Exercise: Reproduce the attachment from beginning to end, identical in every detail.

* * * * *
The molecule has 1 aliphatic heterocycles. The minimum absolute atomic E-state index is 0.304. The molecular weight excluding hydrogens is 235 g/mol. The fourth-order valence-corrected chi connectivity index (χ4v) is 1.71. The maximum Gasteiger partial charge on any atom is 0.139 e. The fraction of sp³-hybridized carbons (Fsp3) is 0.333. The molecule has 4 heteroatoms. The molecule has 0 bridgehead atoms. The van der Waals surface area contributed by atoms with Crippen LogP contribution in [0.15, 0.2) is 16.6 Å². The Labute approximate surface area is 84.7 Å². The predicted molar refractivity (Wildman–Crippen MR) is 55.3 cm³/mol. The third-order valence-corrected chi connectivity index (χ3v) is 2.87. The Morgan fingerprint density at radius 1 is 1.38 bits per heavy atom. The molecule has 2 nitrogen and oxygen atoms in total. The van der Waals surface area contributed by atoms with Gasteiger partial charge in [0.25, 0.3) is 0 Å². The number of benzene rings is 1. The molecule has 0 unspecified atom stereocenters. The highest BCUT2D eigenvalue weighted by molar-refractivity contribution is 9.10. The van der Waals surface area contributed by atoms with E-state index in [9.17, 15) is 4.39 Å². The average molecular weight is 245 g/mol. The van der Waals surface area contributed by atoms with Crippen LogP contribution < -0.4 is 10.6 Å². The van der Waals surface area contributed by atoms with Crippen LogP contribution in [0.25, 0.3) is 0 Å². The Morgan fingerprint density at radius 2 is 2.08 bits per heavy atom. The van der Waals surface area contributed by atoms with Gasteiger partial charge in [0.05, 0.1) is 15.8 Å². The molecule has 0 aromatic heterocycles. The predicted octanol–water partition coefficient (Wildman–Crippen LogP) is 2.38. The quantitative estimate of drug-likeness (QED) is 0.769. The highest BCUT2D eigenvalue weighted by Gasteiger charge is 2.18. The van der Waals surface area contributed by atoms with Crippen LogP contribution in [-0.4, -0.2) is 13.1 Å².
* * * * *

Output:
The molecule has 1 aliphatic heterocycles. The minimum absolute atomic E-state index is 0.304. The molecular weight excluding hydrogens is 235 g/mol. The fourth-order valence-corrected chi connectivity index (χ4v) is 1.71. The maximum Gasteiger partial charge on any atom is 0.139 e. The fraction of sp³-hybridized carbons (Fsp3) is 0.333. The molecule has 4 heteroatoms. The molecule has 0 bridgehead atoms. The van der Waals surface area contributed by atoms with Crippen LogP contribution in [0.15, 0.2) is 16.6 Å². The Labute approximate surface area is 84.7 Å². The predicted molar refractivity (Wildman–Crippen MR) is 55.3 cm³/mol. The third-order valence-corrected chi connectivity index (χ3v) is 2.87. The Morgan fingerprint density at radius 1 is 1.38 bits per heavy atom. The molecule has 2 nitrogen and oxygen atoms in total. The van der Waals surface area contributed by atoms with Gasteiger partial charge in [0.25, 0.3) is 0 Å². The number of benzene rings is 1. The molecule has 0 unspecified atom stereocenters. The highest BCUT2D eigenvalue weighted by molar-refractivity contribution is 9.10. The van der Waals surface area contributed by atoms with E-state index in [9.17, 15) is 4.39 Å². The average molecular weight is 245 g/mol. The van der Waals surface area contributed by atoms with Crippen LogP contribution < -0.4 is 10.6 Å². The van der Waals surface area contributed by atoms with Crippen LogP contribution in [0.25, 0.3) is 0 Å². The Morgan fingerprint density at radius 2 is 2.08 bits per heavy atom. The van der Waals surface area contributed by atoms with Gasteiger partial charge in [0.05, 0.1) is 15.8 Å². The molecule has 0 aromatic heterocycles. The predicted octanol–water partition coefficient (Wildman–Crippen LogP) is 2.38. The quantitative estimate of drug-likeness (QED) is 0.769. The highest BCUT2D eigenvalue weighted by Gasteiger charge is 2.18. The van der Waals surface area contributed by atoms with Crippen LogP contribution in [-0.4, -0.2) is 13.1 Å².